7 of the Most Jaw-Droppingly Expensive Foods in Dubai
The largest tin of caviar in the world presented by Amstur and the Burj Al Arab | Courtesy of Amstur
Dubai is no stranger to extravagance, from “seven-star” hotels, designer boutiques, and luxury mega-yachts, to the tallest building in the world grazing its impressive skyline. And it’s no different when it comes to food and drink. Here are seven of the most crazy-expensive dishes and cocktails to come out of the city.
Kobe tenderloin, Dh985
Seafire Steakhouse & Bar at Atlantis The Palm serves 350g of Kobe tenderloin for $270 (£217). This rare beef comes from the Tajima-gyu breed of cattle found in Japan’s Hyōgo Prefecture in Kobe, and is considered to be the most succulent wagyu in the world. Perhaps this is because the animals are said to be raised listening to classical music, drinking beer, and receiving daily massages with rice wine.
Brought in from Norway, the sweet spider king crab at Peppercrab costs approximately $785 (£630) for a 2.5kg serving size. The crab is known for being so flavourful that it doesn’t need to be seasoned. But the Grand Hyatt Dubai restaurant ramps this dish up a notch, adding chili and black pepper sauce options for a fiery kick.
Scoopi Café dishes up what might just be the world’s most expensive ice cream. This gourmet sundae is made with vanilla bean ice cream from Madagascar, infused with Iranian saffron and topped with slivers of black truffle from Italy, and – last but not least – sprinkled with edible 23ct gold-leaf flakes. You can try the delicately creamy dessert for a whopping $820 (£658) – but you do get to take home the Versace spoon it’s served with.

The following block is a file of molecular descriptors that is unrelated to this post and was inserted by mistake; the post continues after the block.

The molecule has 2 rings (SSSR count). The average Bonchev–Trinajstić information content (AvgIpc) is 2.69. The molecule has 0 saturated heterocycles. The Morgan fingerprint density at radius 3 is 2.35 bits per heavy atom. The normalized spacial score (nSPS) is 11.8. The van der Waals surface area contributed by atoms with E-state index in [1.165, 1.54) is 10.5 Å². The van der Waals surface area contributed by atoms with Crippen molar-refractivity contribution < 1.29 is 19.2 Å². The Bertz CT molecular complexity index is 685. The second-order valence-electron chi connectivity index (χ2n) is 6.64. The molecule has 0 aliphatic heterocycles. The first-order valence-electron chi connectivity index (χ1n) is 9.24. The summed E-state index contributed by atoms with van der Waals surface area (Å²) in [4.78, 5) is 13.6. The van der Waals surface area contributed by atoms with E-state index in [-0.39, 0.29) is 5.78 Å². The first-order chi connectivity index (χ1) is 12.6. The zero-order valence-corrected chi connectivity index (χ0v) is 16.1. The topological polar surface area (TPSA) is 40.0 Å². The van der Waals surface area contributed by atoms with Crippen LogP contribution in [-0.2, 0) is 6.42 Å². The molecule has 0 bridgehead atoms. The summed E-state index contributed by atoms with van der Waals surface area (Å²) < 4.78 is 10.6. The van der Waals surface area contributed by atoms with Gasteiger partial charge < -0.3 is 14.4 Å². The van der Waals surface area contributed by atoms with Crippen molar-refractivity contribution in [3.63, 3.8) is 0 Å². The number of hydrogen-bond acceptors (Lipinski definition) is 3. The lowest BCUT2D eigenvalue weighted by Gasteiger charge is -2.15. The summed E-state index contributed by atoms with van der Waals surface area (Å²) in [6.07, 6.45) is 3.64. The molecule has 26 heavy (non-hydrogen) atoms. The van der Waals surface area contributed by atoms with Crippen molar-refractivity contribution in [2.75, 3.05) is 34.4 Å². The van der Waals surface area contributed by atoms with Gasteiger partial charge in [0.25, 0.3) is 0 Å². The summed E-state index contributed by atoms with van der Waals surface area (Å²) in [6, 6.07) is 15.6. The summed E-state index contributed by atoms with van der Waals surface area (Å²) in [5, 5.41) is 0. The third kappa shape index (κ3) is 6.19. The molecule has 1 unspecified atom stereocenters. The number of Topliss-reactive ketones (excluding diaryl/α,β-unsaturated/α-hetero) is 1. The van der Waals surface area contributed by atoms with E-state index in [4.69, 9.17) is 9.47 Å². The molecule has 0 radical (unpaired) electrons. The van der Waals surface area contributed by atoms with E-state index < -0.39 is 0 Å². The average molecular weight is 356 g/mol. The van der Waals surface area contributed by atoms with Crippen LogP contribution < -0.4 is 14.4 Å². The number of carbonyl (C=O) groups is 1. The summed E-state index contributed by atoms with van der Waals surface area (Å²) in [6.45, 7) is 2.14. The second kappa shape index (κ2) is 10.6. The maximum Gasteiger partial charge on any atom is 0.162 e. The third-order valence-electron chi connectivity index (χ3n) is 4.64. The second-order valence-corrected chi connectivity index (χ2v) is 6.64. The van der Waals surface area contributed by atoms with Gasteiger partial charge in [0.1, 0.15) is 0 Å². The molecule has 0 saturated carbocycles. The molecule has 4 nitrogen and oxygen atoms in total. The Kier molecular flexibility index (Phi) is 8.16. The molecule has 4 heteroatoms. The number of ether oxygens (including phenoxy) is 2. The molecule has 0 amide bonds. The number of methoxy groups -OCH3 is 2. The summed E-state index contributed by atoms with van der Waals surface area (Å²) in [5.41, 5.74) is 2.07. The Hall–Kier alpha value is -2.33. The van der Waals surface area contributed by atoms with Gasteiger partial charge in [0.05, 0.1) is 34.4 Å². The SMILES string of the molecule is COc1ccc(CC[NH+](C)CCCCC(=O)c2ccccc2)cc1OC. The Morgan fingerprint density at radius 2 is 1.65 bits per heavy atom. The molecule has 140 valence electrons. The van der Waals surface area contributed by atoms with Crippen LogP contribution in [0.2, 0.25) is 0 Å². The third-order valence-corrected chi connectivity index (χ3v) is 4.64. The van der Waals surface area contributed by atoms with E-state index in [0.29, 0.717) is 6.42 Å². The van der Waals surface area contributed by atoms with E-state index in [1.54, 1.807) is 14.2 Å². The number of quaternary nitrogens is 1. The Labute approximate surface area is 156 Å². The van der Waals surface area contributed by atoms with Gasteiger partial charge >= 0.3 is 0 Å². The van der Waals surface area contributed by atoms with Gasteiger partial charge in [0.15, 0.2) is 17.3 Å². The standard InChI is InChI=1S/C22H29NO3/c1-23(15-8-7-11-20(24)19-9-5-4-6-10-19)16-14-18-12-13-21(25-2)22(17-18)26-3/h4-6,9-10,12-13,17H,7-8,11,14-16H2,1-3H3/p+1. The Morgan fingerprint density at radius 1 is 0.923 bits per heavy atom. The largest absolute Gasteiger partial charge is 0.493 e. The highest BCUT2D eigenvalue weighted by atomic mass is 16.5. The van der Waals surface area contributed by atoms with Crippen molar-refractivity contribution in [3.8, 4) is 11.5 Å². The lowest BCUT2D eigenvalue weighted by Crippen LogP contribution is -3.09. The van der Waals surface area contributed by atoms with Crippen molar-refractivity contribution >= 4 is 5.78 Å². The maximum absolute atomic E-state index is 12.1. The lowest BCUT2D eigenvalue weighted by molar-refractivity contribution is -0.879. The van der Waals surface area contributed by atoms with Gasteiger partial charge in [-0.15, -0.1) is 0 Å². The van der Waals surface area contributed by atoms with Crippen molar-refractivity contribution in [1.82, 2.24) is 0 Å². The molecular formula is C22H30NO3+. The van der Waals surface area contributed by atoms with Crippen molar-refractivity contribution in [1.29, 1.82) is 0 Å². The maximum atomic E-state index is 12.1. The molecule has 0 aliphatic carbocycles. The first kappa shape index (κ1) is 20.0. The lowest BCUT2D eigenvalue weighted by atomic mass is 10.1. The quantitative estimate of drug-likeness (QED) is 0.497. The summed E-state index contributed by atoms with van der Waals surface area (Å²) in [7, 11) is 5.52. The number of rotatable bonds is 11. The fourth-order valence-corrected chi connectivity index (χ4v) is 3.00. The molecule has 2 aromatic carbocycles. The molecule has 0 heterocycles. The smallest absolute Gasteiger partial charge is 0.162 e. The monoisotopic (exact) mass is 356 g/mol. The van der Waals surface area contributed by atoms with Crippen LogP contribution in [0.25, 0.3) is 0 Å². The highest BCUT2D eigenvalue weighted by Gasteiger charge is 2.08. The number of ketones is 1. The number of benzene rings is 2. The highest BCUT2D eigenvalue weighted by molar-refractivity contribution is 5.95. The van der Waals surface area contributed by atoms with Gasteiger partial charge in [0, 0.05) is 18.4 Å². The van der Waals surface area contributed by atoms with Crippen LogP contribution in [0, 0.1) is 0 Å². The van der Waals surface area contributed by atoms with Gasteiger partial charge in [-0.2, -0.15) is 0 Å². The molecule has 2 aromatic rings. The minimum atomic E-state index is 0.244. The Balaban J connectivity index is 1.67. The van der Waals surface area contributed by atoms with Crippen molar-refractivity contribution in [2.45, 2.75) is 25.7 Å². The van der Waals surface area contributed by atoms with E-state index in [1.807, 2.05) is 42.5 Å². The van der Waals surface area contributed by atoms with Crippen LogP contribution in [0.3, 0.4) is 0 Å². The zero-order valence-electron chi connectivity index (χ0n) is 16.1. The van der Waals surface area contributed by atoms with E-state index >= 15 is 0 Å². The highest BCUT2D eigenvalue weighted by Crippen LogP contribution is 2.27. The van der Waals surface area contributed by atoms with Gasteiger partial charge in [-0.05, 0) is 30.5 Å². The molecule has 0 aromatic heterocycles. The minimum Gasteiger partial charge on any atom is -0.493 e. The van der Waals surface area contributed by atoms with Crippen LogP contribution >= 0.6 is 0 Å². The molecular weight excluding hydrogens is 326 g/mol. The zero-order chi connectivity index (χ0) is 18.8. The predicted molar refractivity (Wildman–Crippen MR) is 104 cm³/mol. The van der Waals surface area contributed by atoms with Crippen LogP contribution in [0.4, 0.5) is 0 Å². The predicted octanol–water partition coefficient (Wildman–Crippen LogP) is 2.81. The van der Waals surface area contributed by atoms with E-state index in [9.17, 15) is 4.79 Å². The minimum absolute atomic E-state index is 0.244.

The Golden Phoenix is no ordinary cupcake: think Ugandan vanilla beans, Amedei Porcelana chocolate from Tuscany, organic strawberries dipped in gold, and a smattering of 23ct gold flakes. Although no longer available, this sweet treat was once the priciest cupcake across the globe, costing a hefty $1,010 (£810). But it was for a good cause; for every one sold, Bloomsbury’s, in partnership with the World Food Programme, donated 50% of proceeds towards helping to feed underprivileged children.
The Skyview Bar earned a Guinness World Record in 2009 for the world’s most expensive cocktail when it created the 27.321 cocktail; named after both its price and location – the 27th floor of the 321-meter high Burj Al Arab. With only 10 to be made, this limited-edition tipple costs a mind-blowing $7,439 (£5,963). It’s made from a 55-year-old Macallan single malt Scotch whisky, stirred with one of their exclusive ‘dried fruit bitters’ and poured over ice made from water used at the distillery, sweetened with passionfruit-scented sugar. The beverage is served in an 18ct-gold glass, which the buyer can keep, along with a leather case and certificate.
AmStur is known for making exquisite caviars sourced from the West Coast of North America, the most expensive of which is the Imperial. Made of a white Sturgeon roe harvested at peak maturity, this smooth and creamy delicacy is so rare that less than 50kg is produced each year. And how much will this exclusive treat set you back? Approximately $7,915 (£6.341) for a 1kg tin, which can be delivered anywhere in the UAE by chauffeur.
Initially created for the royal family of Dubai, the Royal Pizza, rustled up by Pierchic at Madinat Jumeirah, is the most expensive on Earth – worth a staggering $211,561 (£169,452). This pizza’s value is all in the toppings, only the finest and most exclusive sourced from all corners of the globe. Ingredients include Italian white Alba truffles, winter black truffles from Périgord, Kashmiri Mogra saffron, Almas caviar from Iran, and Japanese matsutake mushrooms. And its crowning glory: a scattering of edible gold – two ounces, in fact.